Chapter Six of my manuscript titled “Jailbreak” tells the story of the deadly attack on young jailer, John St. John, by a savage prisoner that almost cost the future detective his life.

February 27, 1947.  John St. John was twenty-seven, single, living with his parents in Southwest LA, had seven years on the force and had just been transferred from the city jail to juvenile jail. He’d just reported to duty (with a slight hangover) to a cell where prisoners convicted of crimes ranging from burglary to armed robbery were engaged in a lively bullshitting session. Suddenly, St. John noticed the prisoner who’d taken a shower headed toward the office where the jailer stored his .38 in a locker. Worried the prisoner would get to the gun before he did, St. John went after him, returned him to the cell, and counted the remaining prisoners. But he miscounted by one, thinking the prisoner he saw lounging in the corner was still there. He wasn’t.

St. John just made the biggest mistake of his long and illustrious career. He forgot to lock the cell door.

With the door unlocked, the inmate took a steel pipe he’d worked loose from his bunk, told the other inmates he’d kill anyone who’d snitch on him, and snuck into a nearby plumbing closet. St. John returned the showered kid to his cell and focused on a group of waiting prisoners. With his attention diverted, the inmate raised the pipe over St. John’s head and brought it crashing down. The jailer fell to the ground, semi-conscious with blood pouring from his skull.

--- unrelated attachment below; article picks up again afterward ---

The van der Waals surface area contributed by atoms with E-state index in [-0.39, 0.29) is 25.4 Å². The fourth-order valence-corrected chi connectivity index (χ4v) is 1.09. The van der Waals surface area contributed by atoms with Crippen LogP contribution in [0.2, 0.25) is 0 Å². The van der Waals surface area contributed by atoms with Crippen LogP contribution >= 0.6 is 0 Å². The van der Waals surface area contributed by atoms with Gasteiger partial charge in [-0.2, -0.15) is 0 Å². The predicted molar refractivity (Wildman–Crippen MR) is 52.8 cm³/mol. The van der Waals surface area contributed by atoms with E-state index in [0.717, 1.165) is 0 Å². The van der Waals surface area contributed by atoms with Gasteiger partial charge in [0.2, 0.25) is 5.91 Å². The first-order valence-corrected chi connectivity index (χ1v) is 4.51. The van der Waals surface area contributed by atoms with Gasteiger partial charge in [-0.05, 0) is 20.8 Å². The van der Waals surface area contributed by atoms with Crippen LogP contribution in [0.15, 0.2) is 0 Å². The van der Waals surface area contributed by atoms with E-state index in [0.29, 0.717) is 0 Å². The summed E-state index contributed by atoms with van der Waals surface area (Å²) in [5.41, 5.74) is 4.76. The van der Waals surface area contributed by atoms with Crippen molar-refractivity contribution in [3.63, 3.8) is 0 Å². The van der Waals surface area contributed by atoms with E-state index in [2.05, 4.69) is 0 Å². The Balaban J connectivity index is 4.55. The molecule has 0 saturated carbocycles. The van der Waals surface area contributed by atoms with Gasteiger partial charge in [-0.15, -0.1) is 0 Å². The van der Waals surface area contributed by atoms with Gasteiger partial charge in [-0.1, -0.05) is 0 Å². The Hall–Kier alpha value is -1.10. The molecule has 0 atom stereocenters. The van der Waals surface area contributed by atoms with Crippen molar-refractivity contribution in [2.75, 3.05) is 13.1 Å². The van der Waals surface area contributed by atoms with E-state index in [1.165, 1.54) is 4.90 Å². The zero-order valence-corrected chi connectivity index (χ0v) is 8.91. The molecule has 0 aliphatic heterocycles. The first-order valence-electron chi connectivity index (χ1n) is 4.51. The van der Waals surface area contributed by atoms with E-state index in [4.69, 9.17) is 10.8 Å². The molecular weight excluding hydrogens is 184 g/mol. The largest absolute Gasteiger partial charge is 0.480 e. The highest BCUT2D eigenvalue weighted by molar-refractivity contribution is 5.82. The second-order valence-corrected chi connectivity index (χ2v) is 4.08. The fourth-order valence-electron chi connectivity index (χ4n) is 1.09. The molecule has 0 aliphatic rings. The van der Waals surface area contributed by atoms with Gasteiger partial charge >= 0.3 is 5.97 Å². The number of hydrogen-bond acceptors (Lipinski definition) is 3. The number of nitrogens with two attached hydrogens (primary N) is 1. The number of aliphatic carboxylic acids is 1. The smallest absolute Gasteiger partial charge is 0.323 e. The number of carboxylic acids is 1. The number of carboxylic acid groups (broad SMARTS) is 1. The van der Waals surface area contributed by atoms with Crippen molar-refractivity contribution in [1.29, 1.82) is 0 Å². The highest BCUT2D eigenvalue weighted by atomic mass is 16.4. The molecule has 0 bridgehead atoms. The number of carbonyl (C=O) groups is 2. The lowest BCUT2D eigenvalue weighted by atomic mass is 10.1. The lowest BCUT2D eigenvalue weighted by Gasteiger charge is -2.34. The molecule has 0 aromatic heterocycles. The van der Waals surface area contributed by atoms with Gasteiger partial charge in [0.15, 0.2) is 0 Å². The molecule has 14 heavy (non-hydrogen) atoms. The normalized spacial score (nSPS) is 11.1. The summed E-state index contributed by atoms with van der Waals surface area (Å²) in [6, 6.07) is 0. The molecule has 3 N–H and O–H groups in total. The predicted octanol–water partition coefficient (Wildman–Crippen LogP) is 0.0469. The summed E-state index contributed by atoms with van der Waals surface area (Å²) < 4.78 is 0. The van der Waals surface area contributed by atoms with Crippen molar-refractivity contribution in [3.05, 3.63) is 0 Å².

The inmate screamed, “You son-of-a-bitch, Motherfucker! Die!”

St. John and the inmate were locked in a life-or-death battle. The inmate swung the pipe back and forth over St. John’s head like a baseball batter swings a bat. St. John held his hands over his face with blood onto the floor. Finally, one of the prisoners shouted, “Enough!” With his concentration broken, the inmate headed toward the nearby gun locker. St. John crawled to his desk and pressed the alarm bell. When he looked up, there was the prisoner, over him holding the bar. The two men fought, St. John was wild, crazy, throwing punches knowing he either had to fight or die.

Suddenly, St. John’s assistant, who’d heard the alarm appeared. He couldn’t get in because St. John had the only set of keys. The inmate waved the bar high over St. John’s head, prepared to deliver the final death blow, when the assistant leveled his gun through the bars and screamed, “Stop! Now! You’re dead meat!” It was over.

St. John’s injuries: loss of the sight of his right eye. Broken teeth. Several vertebrae broken. Loss of sensation on the right side of his face. What he did gain was a special feeling for victims.

He told Howatt, “When I see a dead body on the floor, blood running like a river, his face smashed to pieces, teeth knocked out, eyes with that death stare, I know I am the only one who can stand in his shoes because I’ve almost been that person. I will fight for him like no one else can.”